The following bow types are the most commonly used in field archery, other types you will find in the handbook.
This bow has straight limbs with nocks (the bits at the end where you attach the string) of self nature, horn, wood or plastic. There are no stabilisers, sights, arrow rests or cut-away (shelve) for the arrow to rest on.
The longbow is usually preferred by purists, interested exclusively in the necessities, no fancy bells and whistles. The longbow has to be used with wooden arrows only. In competitions it may be classified as historical or traditional.
Also known as the American Longbow this bow is similar to the English Longbow with its straight limb design but it has a different cross section. It may also have a cut away in the hand grip to facilitate an arrow rest. To be shot with wooden arrows and no allowance for any attachments like stabilisers or sights.
This can be a one piece or takedown (that is it comes apart at the handle). In Field Archery the norm would be to fit a Brush Button and possibly a Stabiliser. However in Target Archery you can get all kinds of fittings to attach. A very versatile bow. The illustrations show a one-piece wooden Recurve and a modern modular Recurve. Shafts of arrows used with recurve bows are usually made of an aluminium alloy, or carbon, or a combination of these. Wooden arrows can be used as well.
The bow on the left has been crafted from different types of wood and most likely fibreglass for the laminated limbs.
This bow has been manufactured from Aluminium or some other metal for the handle section and a material mix for the detachable limbs. One of the features of a takedown Recurve is the fact that you can replace the limbs with stronger or weaker ones, so, if you outgrow your original bow you do not need a complete new one, replacing the limbs will do.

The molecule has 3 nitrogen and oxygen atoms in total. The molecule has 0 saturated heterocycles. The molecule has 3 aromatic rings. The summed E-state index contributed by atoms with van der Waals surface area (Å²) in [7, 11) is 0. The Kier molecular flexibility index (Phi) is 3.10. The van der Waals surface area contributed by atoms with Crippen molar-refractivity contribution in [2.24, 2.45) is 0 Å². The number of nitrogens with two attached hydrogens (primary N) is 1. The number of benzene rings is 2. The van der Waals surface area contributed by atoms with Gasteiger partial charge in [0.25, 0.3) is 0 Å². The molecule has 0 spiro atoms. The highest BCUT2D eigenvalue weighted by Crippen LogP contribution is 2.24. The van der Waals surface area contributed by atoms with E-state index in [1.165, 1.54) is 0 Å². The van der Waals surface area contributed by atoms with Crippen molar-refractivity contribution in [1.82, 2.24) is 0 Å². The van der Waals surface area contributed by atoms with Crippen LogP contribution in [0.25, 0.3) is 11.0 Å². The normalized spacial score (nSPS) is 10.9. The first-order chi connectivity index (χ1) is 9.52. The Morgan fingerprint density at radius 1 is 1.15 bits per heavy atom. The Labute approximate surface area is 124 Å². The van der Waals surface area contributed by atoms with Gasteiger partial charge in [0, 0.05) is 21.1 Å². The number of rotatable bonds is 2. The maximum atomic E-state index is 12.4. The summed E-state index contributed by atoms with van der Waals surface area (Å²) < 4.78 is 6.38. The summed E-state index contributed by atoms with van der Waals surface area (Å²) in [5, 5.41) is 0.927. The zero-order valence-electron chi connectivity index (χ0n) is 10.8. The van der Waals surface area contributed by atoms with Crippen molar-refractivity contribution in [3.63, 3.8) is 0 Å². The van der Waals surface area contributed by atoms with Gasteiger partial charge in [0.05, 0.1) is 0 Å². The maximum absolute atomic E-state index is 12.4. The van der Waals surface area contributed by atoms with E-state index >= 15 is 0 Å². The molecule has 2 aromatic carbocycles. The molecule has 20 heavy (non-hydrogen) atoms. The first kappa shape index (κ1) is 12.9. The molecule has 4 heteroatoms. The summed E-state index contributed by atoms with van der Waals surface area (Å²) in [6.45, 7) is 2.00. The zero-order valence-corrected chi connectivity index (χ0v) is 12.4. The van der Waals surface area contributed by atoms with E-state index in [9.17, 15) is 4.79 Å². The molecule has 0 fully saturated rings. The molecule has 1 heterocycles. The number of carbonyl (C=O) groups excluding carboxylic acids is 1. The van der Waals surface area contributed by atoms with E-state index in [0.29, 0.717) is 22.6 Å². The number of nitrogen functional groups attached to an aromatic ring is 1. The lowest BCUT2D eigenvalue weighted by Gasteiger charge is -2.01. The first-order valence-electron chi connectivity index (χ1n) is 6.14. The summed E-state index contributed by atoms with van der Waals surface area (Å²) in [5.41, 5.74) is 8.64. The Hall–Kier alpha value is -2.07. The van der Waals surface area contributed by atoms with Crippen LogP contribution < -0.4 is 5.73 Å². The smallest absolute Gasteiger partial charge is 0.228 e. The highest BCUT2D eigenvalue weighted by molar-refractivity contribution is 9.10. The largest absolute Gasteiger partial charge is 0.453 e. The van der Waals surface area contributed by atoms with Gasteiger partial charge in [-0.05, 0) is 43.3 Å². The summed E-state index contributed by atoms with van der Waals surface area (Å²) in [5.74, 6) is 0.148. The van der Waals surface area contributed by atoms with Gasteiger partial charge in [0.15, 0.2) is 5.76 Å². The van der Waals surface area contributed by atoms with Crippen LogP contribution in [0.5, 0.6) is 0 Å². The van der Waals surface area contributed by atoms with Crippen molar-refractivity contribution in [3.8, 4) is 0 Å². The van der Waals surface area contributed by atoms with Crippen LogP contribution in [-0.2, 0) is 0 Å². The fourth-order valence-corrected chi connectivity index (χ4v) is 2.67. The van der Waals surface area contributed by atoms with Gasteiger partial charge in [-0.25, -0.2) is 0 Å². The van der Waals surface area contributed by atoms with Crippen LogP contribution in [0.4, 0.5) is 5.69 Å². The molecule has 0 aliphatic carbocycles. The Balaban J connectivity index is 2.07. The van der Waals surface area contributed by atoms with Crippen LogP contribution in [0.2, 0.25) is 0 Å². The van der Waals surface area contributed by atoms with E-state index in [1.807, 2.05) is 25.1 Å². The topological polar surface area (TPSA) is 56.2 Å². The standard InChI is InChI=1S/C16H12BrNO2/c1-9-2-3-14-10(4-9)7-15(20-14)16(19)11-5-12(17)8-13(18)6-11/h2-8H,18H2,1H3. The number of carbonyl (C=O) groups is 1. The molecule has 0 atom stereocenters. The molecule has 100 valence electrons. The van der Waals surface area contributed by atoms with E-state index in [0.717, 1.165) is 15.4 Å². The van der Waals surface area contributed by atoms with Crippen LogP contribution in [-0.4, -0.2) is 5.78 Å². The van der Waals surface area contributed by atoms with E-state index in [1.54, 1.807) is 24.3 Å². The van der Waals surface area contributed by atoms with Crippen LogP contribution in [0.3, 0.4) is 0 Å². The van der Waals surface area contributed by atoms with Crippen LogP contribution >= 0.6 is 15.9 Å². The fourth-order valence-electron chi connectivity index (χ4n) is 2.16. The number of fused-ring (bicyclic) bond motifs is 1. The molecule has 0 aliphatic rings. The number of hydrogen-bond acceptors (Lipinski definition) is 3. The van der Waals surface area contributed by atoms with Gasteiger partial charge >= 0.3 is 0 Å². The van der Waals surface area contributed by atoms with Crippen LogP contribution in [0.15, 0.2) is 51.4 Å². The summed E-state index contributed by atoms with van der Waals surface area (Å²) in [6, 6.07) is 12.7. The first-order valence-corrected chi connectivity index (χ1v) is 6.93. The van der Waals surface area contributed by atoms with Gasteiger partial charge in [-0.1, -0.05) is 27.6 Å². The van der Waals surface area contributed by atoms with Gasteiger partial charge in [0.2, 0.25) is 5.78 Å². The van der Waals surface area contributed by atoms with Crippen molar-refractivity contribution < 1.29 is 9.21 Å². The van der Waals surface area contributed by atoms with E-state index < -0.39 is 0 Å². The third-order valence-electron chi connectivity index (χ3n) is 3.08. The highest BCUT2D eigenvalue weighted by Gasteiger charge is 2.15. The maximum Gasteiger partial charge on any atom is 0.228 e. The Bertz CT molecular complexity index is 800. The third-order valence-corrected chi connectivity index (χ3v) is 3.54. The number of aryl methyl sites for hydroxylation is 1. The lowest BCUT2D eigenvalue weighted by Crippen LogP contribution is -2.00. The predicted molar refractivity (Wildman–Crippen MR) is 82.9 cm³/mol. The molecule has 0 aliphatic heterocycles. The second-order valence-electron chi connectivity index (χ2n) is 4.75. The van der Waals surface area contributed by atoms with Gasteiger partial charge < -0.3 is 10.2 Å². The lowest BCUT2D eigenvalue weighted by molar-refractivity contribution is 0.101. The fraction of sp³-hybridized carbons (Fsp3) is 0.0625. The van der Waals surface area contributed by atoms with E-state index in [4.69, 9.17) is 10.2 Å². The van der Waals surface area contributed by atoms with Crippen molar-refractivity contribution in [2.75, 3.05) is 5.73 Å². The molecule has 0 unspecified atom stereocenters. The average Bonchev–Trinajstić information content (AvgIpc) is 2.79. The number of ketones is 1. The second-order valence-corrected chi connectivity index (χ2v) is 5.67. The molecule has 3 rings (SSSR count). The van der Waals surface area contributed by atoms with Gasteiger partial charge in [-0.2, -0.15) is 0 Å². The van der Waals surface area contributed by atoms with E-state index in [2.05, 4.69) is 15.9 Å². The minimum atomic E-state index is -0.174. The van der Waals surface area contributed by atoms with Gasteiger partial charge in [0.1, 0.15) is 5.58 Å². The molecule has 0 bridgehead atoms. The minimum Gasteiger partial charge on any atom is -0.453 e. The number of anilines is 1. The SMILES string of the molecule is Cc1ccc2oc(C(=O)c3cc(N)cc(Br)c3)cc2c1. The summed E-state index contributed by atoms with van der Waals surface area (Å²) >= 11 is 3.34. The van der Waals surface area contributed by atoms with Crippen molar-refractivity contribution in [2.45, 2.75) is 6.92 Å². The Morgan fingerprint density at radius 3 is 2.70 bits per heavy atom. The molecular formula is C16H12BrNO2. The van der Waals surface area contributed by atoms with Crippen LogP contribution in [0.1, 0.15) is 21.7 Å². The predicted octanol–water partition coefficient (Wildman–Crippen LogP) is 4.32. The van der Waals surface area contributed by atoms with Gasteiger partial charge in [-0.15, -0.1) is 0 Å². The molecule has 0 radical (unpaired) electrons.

The limbs of a compound bow are usually much stiffer than those of a recurve bow or longbow. This limb stiffness makes the compound bow more energy efficient than other bows, but the limbs are too stiff to be drawn comfortably with a string attached directly to them. The compound bow has the string attached to the pulleys (cams), one or both of which has one or more cables attached to the opposite limb. When the string is drawn back, the string causes the pulleys to turn. This causes the pulleys to pull the cables, which in turn causes the limbs to bend and thus store energy.
The use of this levering system gives the compound bow a characteristic draw-force curve which rises to a peak weight and then "lets off" to a lower holding weight.
Shafts of arrows used with compound bows are usually made of an aluminium alloy, or carbon, or a combination of these.